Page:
Well, it apparently all hit the fan last week (I took 3 vacation days, Wed-Fri, so I just found out about this). Officematedearest provoked a fight with our clerical assistant (which we frequently does) and he called her a "b". The supervisor who intervened tried to calm my office mate down by trying to look at what might have provoked this guy to use such a word. Office mate got so upset that she called HR on supervisor, which entailed ratting on the clerical assistant, who is now in big trouble. I don't think he will get terminated, but he will get reprimanded. I don't condone name calling, but I am here to tell you that this chick is extremely annoying, and I can certainly imagine mitigating factors on the clerical assistant's part.
  8. by   mercyteapot
    Quote from mattsmom81
    Ya know, I think this phenom happens to kids and can be soooo devastating. My 10 yr old son who has ADHD and was also experiencing GI health problems (diarrhea, cramps gas, due to undiagnosed lactose intolerance) was being bullied in school. His teachers told me it was because he was perceived as 'weak'. When I challenged that and asked what we could do to counteract that , they had no answers for me. Now these bullies ganged up on him and physically hurt him during school, before and after and the teachers response was 'we can't be everywhere.' When my child fought back, he was punished right along with the aggressive boys who instigated the fight. It was a no win situation for my child and I ended up pulling him out and home schooling him. He STILL angrily remembers this period and it has affected his adult life.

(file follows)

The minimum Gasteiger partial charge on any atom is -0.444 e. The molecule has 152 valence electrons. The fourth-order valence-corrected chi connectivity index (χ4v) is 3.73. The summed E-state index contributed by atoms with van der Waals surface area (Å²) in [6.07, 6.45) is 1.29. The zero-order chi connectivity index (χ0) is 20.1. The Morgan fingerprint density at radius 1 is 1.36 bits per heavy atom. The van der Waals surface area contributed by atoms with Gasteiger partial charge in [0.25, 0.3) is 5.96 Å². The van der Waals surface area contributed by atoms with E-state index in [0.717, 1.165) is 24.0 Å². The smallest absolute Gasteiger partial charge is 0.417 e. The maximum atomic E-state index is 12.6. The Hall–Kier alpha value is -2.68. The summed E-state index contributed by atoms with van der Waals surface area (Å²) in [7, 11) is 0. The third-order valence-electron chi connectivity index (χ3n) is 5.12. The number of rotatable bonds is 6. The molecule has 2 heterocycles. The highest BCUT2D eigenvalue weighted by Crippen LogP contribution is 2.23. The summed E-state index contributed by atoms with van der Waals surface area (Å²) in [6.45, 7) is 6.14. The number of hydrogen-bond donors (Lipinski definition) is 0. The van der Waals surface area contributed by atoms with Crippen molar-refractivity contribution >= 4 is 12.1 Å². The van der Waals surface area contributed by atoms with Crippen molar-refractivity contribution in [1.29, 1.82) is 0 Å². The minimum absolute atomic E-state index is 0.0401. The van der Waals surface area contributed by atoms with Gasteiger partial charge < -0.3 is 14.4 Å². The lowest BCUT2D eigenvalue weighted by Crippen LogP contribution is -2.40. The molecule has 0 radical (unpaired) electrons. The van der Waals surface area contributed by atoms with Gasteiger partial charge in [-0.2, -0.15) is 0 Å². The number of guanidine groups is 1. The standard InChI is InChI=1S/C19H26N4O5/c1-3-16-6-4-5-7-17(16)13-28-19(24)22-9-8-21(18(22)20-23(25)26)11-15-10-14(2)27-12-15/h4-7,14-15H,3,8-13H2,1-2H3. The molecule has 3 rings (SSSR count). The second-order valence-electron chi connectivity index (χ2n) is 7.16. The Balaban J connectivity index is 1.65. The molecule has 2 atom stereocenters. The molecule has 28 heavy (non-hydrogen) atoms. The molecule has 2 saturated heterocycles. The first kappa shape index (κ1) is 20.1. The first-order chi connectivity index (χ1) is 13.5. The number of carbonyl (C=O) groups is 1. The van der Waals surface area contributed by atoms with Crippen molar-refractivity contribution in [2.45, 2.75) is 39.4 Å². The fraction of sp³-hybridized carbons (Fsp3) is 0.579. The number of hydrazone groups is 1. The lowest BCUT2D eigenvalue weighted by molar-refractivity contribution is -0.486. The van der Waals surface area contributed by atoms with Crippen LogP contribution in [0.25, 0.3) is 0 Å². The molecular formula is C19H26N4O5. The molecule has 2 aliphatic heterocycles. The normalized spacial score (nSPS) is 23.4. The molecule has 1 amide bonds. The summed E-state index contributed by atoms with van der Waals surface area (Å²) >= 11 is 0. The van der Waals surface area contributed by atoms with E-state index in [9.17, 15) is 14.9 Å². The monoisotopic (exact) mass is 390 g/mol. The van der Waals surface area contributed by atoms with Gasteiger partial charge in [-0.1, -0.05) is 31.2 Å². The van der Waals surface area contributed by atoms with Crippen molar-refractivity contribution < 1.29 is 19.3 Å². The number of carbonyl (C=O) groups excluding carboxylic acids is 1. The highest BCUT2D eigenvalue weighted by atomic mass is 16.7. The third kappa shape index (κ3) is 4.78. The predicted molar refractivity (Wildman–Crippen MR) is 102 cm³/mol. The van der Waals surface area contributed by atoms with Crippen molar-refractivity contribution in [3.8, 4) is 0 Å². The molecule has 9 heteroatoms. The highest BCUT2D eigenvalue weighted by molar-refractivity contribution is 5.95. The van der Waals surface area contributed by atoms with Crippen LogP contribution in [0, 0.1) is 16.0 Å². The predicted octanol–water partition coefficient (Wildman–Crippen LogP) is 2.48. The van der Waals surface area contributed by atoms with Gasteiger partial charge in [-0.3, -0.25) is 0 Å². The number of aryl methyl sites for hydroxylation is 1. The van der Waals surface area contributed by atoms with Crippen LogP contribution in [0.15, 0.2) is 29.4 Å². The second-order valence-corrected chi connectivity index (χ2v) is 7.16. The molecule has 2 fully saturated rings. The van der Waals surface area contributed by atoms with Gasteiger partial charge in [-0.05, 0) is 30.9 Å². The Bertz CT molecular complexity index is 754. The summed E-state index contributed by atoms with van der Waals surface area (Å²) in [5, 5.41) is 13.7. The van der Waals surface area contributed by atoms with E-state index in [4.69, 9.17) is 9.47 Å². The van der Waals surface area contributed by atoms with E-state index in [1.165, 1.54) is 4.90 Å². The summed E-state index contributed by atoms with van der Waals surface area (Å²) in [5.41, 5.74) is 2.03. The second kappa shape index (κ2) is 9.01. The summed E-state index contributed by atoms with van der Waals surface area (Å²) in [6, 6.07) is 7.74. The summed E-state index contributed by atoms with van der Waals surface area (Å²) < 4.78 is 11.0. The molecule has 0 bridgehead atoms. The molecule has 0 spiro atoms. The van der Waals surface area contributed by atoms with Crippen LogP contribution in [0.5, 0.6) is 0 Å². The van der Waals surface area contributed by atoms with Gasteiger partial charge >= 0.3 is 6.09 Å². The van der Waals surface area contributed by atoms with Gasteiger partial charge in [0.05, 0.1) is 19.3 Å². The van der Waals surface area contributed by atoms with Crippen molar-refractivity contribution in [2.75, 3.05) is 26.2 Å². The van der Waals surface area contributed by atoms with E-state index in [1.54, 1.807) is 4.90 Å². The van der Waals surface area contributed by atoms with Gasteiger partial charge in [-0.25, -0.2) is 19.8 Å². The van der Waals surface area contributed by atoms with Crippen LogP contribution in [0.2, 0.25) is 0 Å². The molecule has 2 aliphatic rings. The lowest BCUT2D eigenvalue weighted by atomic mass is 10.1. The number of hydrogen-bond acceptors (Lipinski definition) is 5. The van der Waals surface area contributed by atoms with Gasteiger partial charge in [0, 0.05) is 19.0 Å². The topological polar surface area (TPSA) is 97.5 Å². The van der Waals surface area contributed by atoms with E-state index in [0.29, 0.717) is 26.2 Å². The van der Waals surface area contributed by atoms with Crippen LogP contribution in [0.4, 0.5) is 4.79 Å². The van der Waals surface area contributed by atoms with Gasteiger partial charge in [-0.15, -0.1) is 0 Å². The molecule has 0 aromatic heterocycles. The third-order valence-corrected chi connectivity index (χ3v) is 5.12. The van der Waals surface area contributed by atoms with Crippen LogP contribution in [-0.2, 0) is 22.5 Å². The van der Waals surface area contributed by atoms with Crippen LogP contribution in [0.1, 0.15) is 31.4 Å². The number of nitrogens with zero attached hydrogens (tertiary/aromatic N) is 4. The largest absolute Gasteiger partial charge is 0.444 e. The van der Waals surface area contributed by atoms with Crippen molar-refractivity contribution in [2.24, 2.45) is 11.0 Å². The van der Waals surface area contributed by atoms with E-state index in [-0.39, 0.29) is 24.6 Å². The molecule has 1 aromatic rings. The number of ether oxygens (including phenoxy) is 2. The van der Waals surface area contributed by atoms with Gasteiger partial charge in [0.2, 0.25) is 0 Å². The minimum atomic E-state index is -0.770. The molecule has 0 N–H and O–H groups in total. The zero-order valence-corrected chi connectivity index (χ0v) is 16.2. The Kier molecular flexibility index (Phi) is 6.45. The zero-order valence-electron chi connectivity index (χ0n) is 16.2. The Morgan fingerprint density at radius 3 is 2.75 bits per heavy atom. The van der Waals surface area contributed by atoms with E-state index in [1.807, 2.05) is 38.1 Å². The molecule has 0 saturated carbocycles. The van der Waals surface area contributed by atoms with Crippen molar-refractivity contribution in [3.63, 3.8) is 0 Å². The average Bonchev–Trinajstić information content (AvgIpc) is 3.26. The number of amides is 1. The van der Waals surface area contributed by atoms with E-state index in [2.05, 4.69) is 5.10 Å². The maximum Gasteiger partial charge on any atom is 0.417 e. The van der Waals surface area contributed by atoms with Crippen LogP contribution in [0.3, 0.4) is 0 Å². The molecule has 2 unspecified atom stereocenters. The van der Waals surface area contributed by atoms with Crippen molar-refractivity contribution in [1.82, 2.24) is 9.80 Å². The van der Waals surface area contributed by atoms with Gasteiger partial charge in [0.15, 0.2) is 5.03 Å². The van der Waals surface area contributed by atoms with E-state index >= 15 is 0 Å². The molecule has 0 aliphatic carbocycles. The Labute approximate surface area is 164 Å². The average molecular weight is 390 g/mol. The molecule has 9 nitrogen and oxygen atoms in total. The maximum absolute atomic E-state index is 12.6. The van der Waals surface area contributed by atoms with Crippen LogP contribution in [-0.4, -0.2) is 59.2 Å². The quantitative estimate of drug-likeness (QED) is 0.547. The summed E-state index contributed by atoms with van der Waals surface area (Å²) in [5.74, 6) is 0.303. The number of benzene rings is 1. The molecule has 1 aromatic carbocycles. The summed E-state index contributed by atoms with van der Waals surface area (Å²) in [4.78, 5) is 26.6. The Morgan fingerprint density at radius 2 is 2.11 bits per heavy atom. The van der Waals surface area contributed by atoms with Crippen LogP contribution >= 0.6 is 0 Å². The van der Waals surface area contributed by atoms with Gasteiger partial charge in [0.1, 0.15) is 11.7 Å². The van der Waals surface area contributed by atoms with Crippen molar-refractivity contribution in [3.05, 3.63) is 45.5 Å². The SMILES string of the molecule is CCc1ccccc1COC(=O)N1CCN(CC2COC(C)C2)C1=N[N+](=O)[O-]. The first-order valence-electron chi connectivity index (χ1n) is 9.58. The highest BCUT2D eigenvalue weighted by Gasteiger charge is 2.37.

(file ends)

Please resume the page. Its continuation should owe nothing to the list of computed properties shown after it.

Kids are horrid to other kids who are 'different'. Some of these kids grow up to bully as adults cuz they got away with it as kids. Girls bully too (we've talked about this here before..the hidden culture of aggression in girls....they do it too but it is more 'sly'.) As women, we know how they operate and we see some of the worst in nursing don't we.